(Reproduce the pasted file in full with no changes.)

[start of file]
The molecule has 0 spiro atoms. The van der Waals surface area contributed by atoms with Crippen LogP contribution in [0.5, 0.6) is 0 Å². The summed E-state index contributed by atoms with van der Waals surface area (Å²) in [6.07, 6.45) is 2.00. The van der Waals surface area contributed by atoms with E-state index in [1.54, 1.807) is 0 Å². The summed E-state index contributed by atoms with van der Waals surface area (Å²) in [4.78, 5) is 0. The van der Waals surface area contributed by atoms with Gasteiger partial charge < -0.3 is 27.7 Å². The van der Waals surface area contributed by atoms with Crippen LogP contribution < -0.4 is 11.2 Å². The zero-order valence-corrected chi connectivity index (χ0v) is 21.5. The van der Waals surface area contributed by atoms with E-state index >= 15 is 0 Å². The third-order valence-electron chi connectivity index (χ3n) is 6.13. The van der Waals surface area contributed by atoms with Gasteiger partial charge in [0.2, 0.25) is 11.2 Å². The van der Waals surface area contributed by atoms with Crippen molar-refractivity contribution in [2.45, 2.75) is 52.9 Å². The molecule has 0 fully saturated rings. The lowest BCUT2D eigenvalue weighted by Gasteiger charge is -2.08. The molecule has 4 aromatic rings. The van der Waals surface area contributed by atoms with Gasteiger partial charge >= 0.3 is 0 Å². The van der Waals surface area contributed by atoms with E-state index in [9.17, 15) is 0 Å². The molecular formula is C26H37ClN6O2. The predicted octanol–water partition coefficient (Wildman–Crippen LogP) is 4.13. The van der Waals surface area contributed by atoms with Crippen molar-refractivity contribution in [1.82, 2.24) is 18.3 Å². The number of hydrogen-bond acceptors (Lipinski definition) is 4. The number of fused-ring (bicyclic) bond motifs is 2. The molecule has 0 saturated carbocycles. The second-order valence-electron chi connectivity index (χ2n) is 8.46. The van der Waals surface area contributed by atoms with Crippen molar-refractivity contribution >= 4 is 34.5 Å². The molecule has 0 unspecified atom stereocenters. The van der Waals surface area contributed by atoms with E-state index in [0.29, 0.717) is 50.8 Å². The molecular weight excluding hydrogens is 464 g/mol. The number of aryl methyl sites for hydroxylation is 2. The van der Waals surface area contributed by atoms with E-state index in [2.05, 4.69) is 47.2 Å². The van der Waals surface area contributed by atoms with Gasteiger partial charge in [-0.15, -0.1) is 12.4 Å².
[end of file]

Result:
The molecule has 0 spiro atoms. The van der Waals surface area contributed by atoms with Crippen LogP contribution in [0.5, 0.6) is 0 Å². The summed E-state index contributed by atoms with van der Waals surface area (Å²) in [6.07, 6.45) is 2.00. The van der Waals surface area contributed by atoms with E-state index in [1.54, 1.807) is 0 Å². The summed E-state index contributed by atoms with van der Waals surface area (Å²) in [4.78, 5) is 0. The van der Waals surface area contributed by atoms with Gasteiger partial charge < -0.3 is 27.7 Å². The van der Waals surface area contributed by atoms with Crippen LogP contribution < -0.4 is 11.2 Å². The zero-order valence-corrected chi connectivity index (χ0v) is 21.5. The van der Waals surface area contributed by atoms with E-state index >= 15 is 0 Å². The third-order valence-electron chi connectivity index (χ3n) is 6.13. The van der Waals surface area contributed by atoms with Gasteiger partial charge in [0.2, 0.25) is 11.2 Å². The van der Waals surface area contributed by atoms with Crippen molar-refractivity contribution in [2.45, 2.75) is 52.9 Å². The molecule has 0 fully saturated rings. The lowest BCUT2D eigenvalue weighted by Gasteiger charge is -2.08. The molecule has 4 aromatic rings. The van der Waals surface area contributed by atoms with Gasteiger partial charge >= 0.3 is 0 Å². The van der Waals surface area contributed by atoms with E-state index in [9.17, 15) is 0 Å². The molecular formula is C26H37ClN6O2. The predicted octanol–water partition coefficient (Wildman–Crippen LogP) is 4.13. The van der Waals surface area contributed by atoms with Crippen molar-refractivity contribution in [1.82, 2.24) is 18.3 Å². The number of hydrogen-bond acceptors (Lipinski definition) is 4. The number of fused-ring (bicyclic) bond motifs is 2. The molecule has 0 saturated carbocycles. The second-order valence-electron chi connectivity index (χ2n) is 8.46. The van der Waals surface area contributed by atoms with Crippen molar-refractivity contribution >= 4 is 34.5 Å². The molecule has 0 unspecified atom stereocenters. The van der Waals surface area contributed by atoms with E-state index in [0.29, 0.717) is 50.8 Å². The molecular weight excluding hydrogens is 464 g/mol. The number of aryl methyl sites for hydroxylation is 2. The van der Waals surface area contributed by atoms with E-state index in [2.05, 4.69) is 47.2 Å². The van der Waals surface area contributed by atoms with Gasteiger partial charge in [-0.15, -0.1) is 12.4 Å².